“The hoodoo-spired landscape of Bryce Canyon National Park adds another dimension entirely when snow falls on its peaks,” said James Brockbank, founder of The Family Vacation Guide.
Beyond the magical vibes, you won’t have to contend with crowds and struggle to find parking during the low winter season, and there are still plenty of activity options.
“The red rock amphitheater remains open year-round, and families can head to popular lookouts such as Sunset Point or hike recommended routes including the Navajo Loop and Queen’s Garden trails,” Brockbank said. “There are a multitude of things to do ― from daytime hiking, ice fishing and snowmobiling to a nightfall stargazing and camping experience for families. Its photogenic landscape makes for a great excuse for sightseeing and plenty of photo opportunities to cherish for life.”
Acadia National Park
“Acadia National Park is typically covered in 5 feet of blanketed snow during the colder months,” Brockbank said. “The park contains the tallest mountain on the Atlantic coast of the U.S. Great for cross-country skiers that can enjoy a 45-mile stretch of carriage roads.”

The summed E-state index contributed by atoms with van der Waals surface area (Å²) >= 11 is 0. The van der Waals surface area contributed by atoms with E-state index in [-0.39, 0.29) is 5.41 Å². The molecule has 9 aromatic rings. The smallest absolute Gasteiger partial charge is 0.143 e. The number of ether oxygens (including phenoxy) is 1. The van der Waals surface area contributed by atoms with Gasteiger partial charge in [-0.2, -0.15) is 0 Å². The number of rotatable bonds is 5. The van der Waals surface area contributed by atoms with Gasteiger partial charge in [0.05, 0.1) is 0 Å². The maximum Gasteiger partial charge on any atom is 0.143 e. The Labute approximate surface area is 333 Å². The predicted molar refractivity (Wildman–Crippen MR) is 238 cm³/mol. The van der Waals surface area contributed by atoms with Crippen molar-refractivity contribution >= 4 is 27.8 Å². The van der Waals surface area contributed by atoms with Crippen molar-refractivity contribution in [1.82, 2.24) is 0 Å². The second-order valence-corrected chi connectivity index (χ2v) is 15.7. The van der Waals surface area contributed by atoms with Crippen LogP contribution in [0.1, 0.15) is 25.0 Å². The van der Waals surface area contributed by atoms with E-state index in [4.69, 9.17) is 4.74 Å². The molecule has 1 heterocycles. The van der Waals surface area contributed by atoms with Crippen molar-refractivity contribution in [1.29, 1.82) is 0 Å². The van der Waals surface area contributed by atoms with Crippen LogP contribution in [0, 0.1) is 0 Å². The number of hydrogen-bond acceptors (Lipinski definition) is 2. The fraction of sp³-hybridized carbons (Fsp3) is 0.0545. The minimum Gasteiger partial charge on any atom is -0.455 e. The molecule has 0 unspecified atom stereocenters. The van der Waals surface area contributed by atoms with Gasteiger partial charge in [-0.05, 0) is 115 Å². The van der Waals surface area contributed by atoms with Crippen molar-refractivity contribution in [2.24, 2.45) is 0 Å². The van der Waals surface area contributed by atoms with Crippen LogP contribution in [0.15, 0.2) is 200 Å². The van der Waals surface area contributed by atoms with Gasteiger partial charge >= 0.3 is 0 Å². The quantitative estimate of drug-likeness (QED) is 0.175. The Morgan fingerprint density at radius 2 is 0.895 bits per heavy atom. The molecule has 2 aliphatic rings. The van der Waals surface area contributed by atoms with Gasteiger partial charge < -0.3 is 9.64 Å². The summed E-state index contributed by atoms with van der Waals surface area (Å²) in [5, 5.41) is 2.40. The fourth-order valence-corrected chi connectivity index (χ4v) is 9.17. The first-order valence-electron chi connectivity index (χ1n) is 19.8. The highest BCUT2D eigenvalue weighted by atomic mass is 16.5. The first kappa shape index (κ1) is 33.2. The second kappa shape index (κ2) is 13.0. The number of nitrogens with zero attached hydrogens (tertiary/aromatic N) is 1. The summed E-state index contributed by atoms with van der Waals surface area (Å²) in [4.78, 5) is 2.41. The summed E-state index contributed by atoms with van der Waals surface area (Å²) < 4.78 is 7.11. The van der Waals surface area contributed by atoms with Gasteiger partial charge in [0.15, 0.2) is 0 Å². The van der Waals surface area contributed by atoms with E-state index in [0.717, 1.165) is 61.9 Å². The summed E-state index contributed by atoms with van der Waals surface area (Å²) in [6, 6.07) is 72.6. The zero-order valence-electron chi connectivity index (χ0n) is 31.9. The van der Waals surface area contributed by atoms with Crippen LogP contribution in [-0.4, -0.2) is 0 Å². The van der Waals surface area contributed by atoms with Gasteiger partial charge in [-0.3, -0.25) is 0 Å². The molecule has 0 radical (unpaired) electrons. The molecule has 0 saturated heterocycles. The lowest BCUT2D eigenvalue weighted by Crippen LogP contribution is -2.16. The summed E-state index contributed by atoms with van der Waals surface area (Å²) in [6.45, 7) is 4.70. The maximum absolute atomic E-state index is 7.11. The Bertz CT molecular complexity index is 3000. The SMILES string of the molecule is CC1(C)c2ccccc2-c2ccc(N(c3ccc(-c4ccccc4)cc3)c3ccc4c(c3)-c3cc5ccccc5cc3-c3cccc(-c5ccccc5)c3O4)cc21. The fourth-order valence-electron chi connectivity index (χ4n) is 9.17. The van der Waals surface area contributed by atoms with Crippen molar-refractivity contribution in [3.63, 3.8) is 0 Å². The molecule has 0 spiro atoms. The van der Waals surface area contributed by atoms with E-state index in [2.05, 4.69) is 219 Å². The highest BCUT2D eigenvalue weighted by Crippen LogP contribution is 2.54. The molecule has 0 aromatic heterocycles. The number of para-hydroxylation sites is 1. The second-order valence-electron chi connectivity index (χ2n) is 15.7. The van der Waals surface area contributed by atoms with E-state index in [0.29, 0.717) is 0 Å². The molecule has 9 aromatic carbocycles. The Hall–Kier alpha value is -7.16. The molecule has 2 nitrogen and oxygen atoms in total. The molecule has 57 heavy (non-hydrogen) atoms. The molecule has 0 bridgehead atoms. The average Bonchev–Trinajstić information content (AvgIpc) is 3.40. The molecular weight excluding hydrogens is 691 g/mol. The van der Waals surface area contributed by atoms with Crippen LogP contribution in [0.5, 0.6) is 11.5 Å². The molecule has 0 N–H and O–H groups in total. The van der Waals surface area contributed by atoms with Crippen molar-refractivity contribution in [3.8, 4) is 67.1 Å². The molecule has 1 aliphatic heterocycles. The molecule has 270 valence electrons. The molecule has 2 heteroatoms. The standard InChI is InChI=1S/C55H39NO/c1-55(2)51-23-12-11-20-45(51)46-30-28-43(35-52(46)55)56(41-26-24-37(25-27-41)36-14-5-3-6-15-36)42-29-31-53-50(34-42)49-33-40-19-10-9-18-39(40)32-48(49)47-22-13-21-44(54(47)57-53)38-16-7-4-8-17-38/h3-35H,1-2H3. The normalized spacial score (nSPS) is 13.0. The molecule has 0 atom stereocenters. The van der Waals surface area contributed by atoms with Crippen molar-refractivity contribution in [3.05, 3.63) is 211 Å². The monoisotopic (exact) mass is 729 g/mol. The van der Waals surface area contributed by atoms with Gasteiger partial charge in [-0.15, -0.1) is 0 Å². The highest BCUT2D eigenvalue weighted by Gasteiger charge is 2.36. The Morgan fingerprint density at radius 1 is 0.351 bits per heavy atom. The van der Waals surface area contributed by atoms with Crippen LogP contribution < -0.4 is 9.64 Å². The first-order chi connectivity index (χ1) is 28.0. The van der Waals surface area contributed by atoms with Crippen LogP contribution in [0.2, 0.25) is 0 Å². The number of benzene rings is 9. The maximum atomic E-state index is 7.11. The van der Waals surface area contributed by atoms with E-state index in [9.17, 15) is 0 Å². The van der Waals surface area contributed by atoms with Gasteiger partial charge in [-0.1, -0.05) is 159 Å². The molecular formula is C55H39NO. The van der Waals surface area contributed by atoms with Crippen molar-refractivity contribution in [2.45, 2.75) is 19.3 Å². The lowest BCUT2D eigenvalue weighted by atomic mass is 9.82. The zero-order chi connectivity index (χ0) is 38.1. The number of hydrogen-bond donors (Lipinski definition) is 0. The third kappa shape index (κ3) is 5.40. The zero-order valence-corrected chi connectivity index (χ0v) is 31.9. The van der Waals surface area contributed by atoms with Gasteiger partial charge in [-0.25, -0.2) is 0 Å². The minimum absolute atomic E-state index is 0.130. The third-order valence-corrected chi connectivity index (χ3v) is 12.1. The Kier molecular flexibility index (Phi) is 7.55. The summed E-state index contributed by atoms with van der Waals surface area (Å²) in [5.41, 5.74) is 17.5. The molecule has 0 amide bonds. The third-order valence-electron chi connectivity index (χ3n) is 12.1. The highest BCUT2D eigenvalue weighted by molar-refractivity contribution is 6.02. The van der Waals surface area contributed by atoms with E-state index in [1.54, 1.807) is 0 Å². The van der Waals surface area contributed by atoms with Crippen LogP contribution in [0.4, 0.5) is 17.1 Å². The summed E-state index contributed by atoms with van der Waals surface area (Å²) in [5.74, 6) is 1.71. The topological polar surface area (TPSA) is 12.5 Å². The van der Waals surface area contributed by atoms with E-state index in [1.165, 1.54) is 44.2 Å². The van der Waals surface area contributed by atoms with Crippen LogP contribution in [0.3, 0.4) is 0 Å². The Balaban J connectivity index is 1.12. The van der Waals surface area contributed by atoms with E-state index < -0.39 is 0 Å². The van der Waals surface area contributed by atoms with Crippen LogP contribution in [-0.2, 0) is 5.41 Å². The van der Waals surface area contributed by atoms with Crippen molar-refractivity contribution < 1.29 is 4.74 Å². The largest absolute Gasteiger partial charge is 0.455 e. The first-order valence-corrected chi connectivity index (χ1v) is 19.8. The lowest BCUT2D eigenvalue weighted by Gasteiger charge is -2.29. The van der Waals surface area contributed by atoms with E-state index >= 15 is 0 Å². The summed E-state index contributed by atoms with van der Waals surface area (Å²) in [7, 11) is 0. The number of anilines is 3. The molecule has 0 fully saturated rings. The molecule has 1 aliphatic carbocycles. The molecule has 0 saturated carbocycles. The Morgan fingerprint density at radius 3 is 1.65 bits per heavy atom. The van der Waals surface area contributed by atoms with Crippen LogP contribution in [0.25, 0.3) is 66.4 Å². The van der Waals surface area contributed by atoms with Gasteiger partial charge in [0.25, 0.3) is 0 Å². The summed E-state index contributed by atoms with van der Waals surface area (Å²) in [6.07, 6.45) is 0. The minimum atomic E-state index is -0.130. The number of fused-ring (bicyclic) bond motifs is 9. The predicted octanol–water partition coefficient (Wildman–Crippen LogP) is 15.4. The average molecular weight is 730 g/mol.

Parkgoers can grab a hot chocolate and explore the nearby Mount Desert Island town of Bar Harbor, Maine, before and after their Acadia adventures.
“The park is rich in human history dating back 10,000 years,” Brockbank said. “Here you can include your kids of all ages, as there are a plethora of child-friendly excursions for educational purposes along with fun-filled activities.”
From snowshoeing to snowmobiling to ice fishing, the options are vast.
Death Valley National Park
“Winter is the prime time to visit Death Valley National Park,” said Janel Jensen, program manager for adventure travel at REI. “Temperatures are usually mild (for the ‘hottest place on Earth’), and there are good opportunities to still soak up some sun.”
The snow-capped peaks and low-angled winter light make for some lovely views, and you can spend more time outdoors than is advisable during the hotter months.
“Hiking is an ideal activity along with cycling the less-trafficked roads during offseason,” Jensen said.
Yosemite National Park
“My favorite winter national park is Yosemite, mainly because the valley and the high Sierra look so gorgeous when covered in snow,” Yogerst said.